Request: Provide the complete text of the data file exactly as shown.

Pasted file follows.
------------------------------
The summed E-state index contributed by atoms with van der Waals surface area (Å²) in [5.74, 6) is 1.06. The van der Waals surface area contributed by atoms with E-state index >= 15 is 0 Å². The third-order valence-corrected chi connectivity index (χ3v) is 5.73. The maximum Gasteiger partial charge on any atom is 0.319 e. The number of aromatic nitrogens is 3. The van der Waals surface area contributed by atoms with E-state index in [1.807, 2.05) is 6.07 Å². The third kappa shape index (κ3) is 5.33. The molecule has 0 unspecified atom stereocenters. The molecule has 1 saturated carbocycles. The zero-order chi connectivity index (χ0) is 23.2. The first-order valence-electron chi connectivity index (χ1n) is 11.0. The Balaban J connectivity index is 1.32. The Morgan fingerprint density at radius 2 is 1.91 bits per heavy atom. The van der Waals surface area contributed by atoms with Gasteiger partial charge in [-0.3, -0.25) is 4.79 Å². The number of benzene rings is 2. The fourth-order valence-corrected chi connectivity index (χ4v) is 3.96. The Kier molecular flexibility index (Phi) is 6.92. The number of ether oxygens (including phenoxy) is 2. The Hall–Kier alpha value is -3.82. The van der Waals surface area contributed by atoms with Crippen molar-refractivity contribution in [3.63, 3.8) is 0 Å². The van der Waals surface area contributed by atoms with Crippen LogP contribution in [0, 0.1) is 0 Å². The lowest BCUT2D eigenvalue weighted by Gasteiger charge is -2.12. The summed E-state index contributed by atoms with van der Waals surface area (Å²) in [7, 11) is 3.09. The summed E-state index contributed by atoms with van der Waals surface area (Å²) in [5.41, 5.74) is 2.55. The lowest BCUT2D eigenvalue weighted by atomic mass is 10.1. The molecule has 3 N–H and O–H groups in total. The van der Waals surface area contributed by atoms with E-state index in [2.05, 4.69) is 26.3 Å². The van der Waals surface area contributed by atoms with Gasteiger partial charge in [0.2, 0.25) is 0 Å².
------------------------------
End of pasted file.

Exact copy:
The summed E-state index contributed by atoms with van der Waals surface area (Å²) in [5.74, 6) is 1.06. The van der Waals surface area contributed by atoms with E-state index >= 15 is 0 Å². The third-order valence-corrected chi connectivity index (χ3v) is 5.73. The maximum Gasteiger partial charge on any atom is 0.319 e. The number of aromatic nitrogens is 3. The van der Waals surface area contributed by atoms with E-state index in [1.807, 2.05) is 6.07 Å². The third kappa shape index (κ3) is 5.33. The molecule has 0 unspecified atom stereocenters. The molecule has 1 saturated carbocycles. The zero-order chi connectivity index (χ0) is 23.2. The first-order valence-electron chi connectivity index (χ1n) is 11.0. The Balaban J connectivity index is 1.32. The Morgan fingerprint density at radius 2 is 1.91 bits per heavy atom. The van der Waals surface area contributed by atoms with Gasteiger partial charge in [-0.3, -0.25) is 4.79 Å². The number of benzene rings is 2. The fourth-order valence-corrected chi connectivity index (χ4v) is 3.96. The Kier molecular flexibility index (Phi) is 6.92. The number of ether oxygens (including phenoxy) is 2. The Hall–Kier alpha value is -3.82. The van der Waals surface area contributed by atoms with Crippen molar-refractivity contribution in [3.63, 3.8) is 0 Å². The van der Waals surface area contributed by atoms with Crippen LogP contribution in [0, 0.1) is 0 Å². The lowest BCUT2D eigenvalue weighted by Gasteiger charge is -2.12. The summed E-state index contributed by atoms with van der Waals surface area (Å²) in [7, 11) is 3.09. The summed E-state index contributed by atoms with van der Waals surface area (Å²) in [5.41, 5.74) is 2.55. The lowest BCUT2D eigenvalue weighted by atomic mass is 10.1. The molecule has 3 N–H and O–H groups in total. The van der Waals surface area contributed by atoms with E-state index in [2.05, 4.69) is 26.3 Å². The van der Waals surface area contributed by atoms with Gasteiger partial charge in [0.2, 0.25) is 0 Å².